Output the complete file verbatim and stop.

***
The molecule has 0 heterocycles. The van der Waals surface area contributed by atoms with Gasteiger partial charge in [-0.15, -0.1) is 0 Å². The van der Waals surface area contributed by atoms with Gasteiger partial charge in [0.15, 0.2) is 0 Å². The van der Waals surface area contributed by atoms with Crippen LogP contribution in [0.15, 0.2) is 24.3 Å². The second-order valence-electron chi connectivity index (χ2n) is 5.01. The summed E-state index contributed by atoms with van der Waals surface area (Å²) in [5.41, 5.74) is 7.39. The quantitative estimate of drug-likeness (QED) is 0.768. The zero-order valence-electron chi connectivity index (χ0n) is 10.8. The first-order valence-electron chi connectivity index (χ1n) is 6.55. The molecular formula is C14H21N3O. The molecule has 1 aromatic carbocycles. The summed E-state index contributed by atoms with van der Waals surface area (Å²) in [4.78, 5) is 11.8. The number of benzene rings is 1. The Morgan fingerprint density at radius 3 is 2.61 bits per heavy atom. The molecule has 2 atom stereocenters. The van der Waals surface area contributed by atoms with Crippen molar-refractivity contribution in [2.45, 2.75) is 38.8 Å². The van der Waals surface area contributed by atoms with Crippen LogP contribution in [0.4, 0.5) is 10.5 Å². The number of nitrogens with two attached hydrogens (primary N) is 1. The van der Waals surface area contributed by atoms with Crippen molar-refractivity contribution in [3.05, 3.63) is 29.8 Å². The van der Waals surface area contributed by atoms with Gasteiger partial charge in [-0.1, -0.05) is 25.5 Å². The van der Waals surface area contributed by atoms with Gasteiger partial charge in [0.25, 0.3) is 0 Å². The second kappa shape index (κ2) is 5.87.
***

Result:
The molecule has 0 heterocycles. The van der Waals surface area contributed by atoms with Gasteiger partial charge in [-0.15, -0.1) is 0 Å². The van der Waals surface area contributed by atoms with Gasteiger partial charge in [0.15, 0.2) is 0 Å². The van der Waals surface area contributed by atoms with Crippen LogP contribution in [0.15, 0.2) is 24.3 Å². The second-order valence-electron chi connectivity index (χ2n) is 5.01. The summed E-state index contributed by atoms with van der Waals surface area (Å²) in [5.41, 5.74) is 7.39. The quantitative estimate of drug-likeness (QED) is 0.768. The zero-order valence-electron chi connectivity index (χ0n) is 10.8. The first-order valence-electron chi connectivity index (χ1n) is 6.55. The molecular formula is C14H21N3O. The molecule has 1 aromatic carbocycles. The summed E-state index contributed by atoms with van der Waals surface area (Å²) in [4.78, 5) is 11.8. The number of benzene rings is 1. The Morgan fingerprint density at radius 3 is 2.61 bits per heavy atom. The molecule has 2 atom stereocenters. The van der Waals surface area contributed by atoms with Crippen molar-refractivity contribution in [2.45, 2.75) is 38.8 Å². The van der Waals surface area contributed by atoms with Crippen LogP contribution in [0.4, 0.5) is 10.5 Å². The number of nitrogens with two attached hydrogens (primary N) is 1. The van der Waals surface area contributed by atoms with Crippen molar-refractivity contribution in [3.05, 3.63) is 29.8 Å². The van der Waals surface area contributed by atoms with Gasteiger partial charge in [-0.1, -0.05) is 25.5 Å². The van der Waals surface area contributed by atoms with Gasteiger partial charge in [0.25, 0.3) is 0 Å². The second kappa shape index (κ2) is 5.87.